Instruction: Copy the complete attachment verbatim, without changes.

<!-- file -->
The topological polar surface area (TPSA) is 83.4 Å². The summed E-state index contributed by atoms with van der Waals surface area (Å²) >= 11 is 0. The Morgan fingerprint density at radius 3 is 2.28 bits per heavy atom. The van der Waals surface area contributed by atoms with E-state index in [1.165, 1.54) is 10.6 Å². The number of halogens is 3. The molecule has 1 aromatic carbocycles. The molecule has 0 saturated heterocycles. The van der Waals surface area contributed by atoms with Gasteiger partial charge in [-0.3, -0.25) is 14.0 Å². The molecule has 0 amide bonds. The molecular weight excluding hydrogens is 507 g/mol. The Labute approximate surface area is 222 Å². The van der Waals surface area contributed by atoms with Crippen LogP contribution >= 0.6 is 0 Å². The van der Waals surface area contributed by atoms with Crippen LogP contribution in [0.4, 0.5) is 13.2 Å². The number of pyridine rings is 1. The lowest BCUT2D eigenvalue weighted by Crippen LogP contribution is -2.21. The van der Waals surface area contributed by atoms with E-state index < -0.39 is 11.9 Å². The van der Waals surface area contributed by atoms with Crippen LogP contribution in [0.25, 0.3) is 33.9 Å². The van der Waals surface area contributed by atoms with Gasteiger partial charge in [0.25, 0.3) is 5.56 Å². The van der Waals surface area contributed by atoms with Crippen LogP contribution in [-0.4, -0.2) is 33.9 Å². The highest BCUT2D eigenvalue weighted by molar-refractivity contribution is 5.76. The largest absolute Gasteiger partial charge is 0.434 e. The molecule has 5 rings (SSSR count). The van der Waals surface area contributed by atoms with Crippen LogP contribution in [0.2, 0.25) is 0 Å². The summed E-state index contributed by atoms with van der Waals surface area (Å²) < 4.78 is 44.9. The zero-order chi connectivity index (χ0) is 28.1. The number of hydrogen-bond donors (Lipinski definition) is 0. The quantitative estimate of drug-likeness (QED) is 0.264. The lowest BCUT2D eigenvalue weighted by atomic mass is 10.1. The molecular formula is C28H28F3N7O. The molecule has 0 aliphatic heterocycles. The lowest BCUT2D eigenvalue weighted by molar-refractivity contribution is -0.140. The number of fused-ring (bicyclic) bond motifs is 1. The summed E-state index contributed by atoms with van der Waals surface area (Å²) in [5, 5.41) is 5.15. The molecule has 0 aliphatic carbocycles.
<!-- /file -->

The topological polar surface area (TPSA) is 83.4 Å². The summed E-state index contributed by atoms with van der Waals surface area (Å²) >= 11 is 0. The Morgan fingerprint density at radius 3 is 2.28 bits per heavy atom. The van der Waals surface area contributed by atoms with E-state index in [1.165, 1.54) is 10.6 Å². The number of halogens is 3. The molecule has 1 aromatic carbocycles. The molecule has 0 saturated heterocycles. The van der Waals surface area contributed by atoms with Gasteiger partial charge in [-0.3, -0.25) is 14.0 Å². The molecule has 0 amide bonds. The molecular weight excluding hydrogens is 507 g/mol. The Labute approximate surface area is 222 Å². The van der Waals surface area contributed by atoms with Crippen LogP contribution >= 0.6 is 0 Å². The van der Waals surface area contributed by atoms with Crippen LogP contribution in [0.4, 0.5) is 13.2 Å². The number of pyridine rings is 1. The lowest BCUT2D eigenvalue weighted by Crippen LogP contribution is -2.21. The van der Waals surface area contributed by atoms with E-state index < -0.39 is 11.9 Å². The van der Waals surface area contributed by atoms with Crippen LogP contribution in [0.25, 0.3) is 33.9 Å². The van der Waals surface area contributed by atoms with Gasteiger partial charge in [0.25, 0.3) is 5.56 Å². The van der Waals surface area contributed by atoms with Crippen LogP contribution in [-0.4, -0.2) is 33.9 Å². The highest BCUT2D eigenvalue weighted by molar-refractivity contribution is 5.76. The largest absolute Gasteiger partial charge is 0.434 e. The molecule has 5 rings (SSSR count). The van der Waals surface area contributed by atoms with Crippen LogP contribution in [0.2, 0.25) is 0 Å². The summed E-state index contributed by atoms with van der Waals surface area (Å²) < 4.78 is 44.9. The zero-order chi connectivity index (χ0) is 28.1. The number of hydrogen-bond donors (Lipinski definition) is 0. The quantitative estimate of drug-likeness (QED) is 0.264. The lowest BCUT2D eigenvalue weighted by atomic mass is 10.1. The molecular formula is C28H28F3N7O. The molecule has 0 aliphatic heterocycles. The lowest BCUT2D eigenvalue weighted by molar-refractivity contribution is -0.140. The number of fused-ring (bicyclic) bond motifs is 1. The summed E-state index contributed by atoms with van der Waals surface area (Å²) in [5, 5.41) is 5.15. The molecule has 0 aliphatic carbocycles.